AcouNorm_A turned to be by far the worst strategy (even worse than the baseline NoNorm). In the most “fair” comparison between motor normalization and acoustic normalization, i.e., the MotorNorm vs. AcouNorm_C comparison, the relative phone error reduction produced by MotorNorm was 2.9% (T1_1Tr), 3.5% (T1_2Tr) and 1.5% (T2). When listener 2 was removed, it raised to 4.2% (T1_1Tr), 5.1% (T1_2Tr), 2.6% (T2). Figure 2 shows the phone error rates of NoNorm, MotorNorm and AcouNorm_C for each listener and in all training and testing scenarios. MotorNorm significantly outperforms (according to the McNemar's test, p = 0.05) the NoNorm and the AcouNorm_C strategies in each listener case, with the exception of the listener 2 case, in all three training and testing.

As expected, a larger amount of the S1 speaker acoustic data in the training set produces a lower error rate for all strategies cases as it can be observed in Table 1 and Figure 2. The increase in error reduction produced by motor-based normalization with respect to the acoustic baseline NoNorm (absolute increase: +0.5%) can be due to the fact that the AF reconstruction is more accurate because more training data were available to learn the AAM. Thus, the amount of data used to learn the AAM can affect the impact of the motor normalization. This also applies to all other acoustic normalization strategies.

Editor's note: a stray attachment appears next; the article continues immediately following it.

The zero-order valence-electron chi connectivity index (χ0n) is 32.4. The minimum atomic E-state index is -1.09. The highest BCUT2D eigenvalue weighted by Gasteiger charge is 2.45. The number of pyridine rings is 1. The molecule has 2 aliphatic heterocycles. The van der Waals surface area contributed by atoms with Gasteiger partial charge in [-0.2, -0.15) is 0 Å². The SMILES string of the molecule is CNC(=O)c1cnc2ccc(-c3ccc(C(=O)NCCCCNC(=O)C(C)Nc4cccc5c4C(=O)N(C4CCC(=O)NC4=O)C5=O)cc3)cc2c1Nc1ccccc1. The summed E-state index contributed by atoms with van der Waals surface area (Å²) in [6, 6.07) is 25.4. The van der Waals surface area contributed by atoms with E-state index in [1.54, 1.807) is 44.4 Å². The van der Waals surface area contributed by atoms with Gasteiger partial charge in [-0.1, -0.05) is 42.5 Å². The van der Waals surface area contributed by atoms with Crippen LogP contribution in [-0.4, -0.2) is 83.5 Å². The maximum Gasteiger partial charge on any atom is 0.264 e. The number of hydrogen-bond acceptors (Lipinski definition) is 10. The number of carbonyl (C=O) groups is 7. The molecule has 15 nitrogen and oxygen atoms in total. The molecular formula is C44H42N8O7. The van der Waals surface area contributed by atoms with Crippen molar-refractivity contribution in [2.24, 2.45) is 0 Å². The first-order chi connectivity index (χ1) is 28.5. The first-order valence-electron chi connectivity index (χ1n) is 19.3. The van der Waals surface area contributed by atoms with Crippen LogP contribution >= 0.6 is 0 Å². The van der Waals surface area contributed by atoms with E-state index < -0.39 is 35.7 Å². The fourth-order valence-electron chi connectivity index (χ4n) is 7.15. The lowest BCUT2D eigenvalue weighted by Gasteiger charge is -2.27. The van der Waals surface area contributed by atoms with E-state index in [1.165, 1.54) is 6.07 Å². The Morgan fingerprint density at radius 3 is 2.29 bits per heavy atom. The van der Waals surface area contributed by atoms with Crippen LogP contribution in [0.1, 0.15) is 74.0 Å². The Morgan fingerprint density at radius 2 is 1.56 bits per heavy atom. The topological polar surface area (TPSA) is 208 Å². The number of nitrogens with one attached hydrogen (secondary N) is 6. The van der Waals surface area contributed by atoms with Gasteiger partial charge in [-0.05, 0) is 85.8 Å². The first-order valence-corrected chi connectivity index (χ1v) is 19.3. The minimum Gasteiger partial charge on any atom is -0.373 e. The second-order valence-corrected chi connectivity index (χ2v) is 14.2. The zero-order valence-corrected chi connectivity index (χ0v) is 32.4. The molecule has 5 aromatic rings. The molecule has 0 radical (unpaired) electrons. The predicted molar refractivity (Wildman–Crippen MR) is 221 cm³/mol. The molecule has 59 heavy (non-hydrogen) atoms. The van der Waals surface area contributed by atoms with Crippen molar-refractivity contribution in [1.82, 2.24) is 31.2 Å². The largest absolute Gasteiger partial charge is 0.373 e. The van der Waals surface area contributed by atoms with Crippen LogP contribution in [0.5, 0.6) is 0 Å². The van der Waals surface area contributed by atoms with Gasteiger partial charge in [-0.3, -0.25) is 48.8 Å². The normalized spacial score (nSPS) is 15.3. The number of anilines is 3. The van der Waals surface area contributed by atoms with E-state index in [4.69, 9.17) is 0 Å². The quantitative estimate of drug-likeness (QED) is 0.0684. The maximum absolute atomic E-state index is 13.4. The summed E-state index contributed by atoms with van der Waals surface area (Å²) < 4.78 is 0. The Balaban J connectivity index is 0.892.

With the goal of discovering possible relations between the impact of motor-based normalization and intra- and inter-subject properties/relations in the motor domain we compared four different Pearson product-moment correlations (Figure 3). The first correlation (circle markers) is the correlation between AFs of the same subject extracted from different instances of the same word type. It can be seen as a measure of the coherence of the motor behavior of the subject. The average correlation between the listener actual AFs and the speaker corresponding AFs (square markers) is a measure of the motor similarity between a listener and all the other subjects. The correlation between the listener actual AFs and corresponding recovered AFs from the speaker acoustics (triangle markers) is a measure of how accurately the listener is able to mimic actions when listening to someone else's speech (it is also the measure usually applied to evaluate the accuracy of the motor reconstruction). The last correlation between the speaker actual AFs and the corresponding AFs recovered from the same speaker acoustics (cross markers) is a measure of the ability of the listener in recovering the speaker motor gestures given the speaker acoustics.